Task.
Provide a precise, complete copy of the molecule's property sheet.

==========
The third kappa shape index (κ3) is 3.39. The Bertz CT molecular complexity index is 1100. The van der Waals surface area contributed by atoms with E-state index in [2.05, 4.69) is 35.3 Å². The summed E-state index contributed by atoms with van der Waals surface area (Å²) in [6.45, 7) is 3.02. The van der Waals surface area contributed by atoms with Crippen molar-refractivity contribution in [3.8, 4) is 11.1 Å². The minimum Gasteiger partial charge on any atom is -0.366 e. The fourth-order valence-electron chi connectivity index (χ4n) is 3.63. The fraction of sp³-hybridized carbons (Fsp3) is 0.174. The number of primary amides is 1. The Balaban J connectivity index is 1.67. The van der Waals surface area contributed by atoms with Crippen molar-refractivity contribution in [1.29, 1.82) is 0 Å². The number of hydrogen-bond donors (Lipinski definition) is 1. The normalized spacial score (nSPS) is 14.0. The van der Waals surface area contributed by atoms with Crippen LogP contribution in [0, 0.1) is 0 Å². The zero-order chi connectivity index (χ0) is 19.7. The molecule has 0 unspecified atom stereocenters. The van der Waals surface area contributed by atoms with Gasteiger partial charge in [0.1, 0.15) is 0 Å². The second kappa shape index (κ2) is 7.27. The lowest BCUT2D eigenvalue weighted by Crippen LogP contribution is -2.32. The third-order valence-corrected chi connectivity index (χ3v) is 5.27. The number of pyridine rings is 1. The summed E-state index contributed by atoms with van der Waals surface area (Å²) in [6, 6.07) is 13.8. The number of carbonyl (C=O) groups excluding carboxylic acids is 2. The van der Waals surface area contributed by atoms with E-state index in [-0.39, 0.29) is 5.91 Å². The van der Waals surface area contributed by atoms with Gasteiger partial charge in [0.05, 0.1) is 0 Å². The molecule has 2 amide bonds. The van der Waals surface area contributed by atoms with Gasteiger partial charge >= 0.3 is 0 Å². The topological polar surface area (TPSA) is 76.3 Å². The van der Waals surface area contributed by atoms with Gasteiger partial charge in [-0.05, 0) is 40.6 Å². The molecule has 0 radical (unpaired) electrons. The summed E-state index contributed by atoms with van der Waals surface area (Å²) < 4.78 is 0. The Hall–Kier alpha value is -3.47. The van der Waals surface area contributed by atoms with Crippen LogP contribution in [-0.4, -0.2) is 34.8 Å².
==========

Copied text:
The third kappa shape index (κ3) is 3.39. The Bertz CT molecular complexity index is 1100. The van der Waals surface area contributed by atoms with E-state index in [2.05, 4.69) is 35.3 Å². The summed E-state index contributed by atoms with van der Waals surface area (Å²) in [6.45, 7) is 3.02. The van der Waals surface area contributed by atoms with Crippen molar-refractivity contribution in [3.8, 4) is 11.1 Å². The minimum Gasteiger partial charge on any atom is -0.366 e. The fourth-order valence-electron chi connectivity index (χ4n) is 3.63. The fraction of sp³-hybridized carbons (Fsp3) is 0.174. The number of primary amides is 1. The Balaban J connectivity index is 1.67. The van der Waals surface area contributed by atoms with Crippen molar-refractivity contribution in [1.29, 1.82) is 0 Å². The number of hydrogen-bond donors (Lipinski definition) is 1. The normalized spacial score (nSPS) is 14.0. The van der Waals surface area contributed by atoms with Crippen LogP contribution in [0, 0.1) is 0 Å². The zero-order chi connectivity index (χ0) is 19.7. The molecule has 0 unspecified atom stereocenters. The van der Waals surface area contributed by atoms with Gasteiger partial charge in [0.1, 0.15) is 0 Å². The second kappa shape index (κ2) is 7.27. The lowest BCUT2D eigenvalue weighted by Crippen LogP contribution is -2.32. The third-order valence-corrected chi connectivity index (χ3v) is 5.27. The number of pyridine rings is 1. The summed E-state index contributed by atoms with van der Waals surface area (Å²) in [6, 6.07) is 13.8. The number of carbonyl (C=O) groups excluding carboxylic acids is 2. The van der Waals surface area contributed by atoms with E-state index in [-0.39, 0.29) is 5.91 Å². The van der Waals surface area contributed by atoms with Gasteiger partial charge in [0.05, 0.1) is 0 Å². The molecule has 2 amide bonds. The van der Waals surface area contributed by atoms with Gasteiger partial charge >= 0.3 is 0 Å². The topological polar surface area (TPSA) is 76.3 Å². The van der Waals surface area contributed by atoms with Gasteiger partial charge in [-0.05, 0) is 40.6 Å². The molecule has 0 radical (unpaired) electrons. The summed E-state index contributed by atoms with van der Waals surface area (Å²) < 4.78 is 0. The Hall–Kier alpha value is -3.47. The van der Waals surface area contributed by atoms with Crippen LogP contribution in [-0.4, -0.2) is 34.8 Å².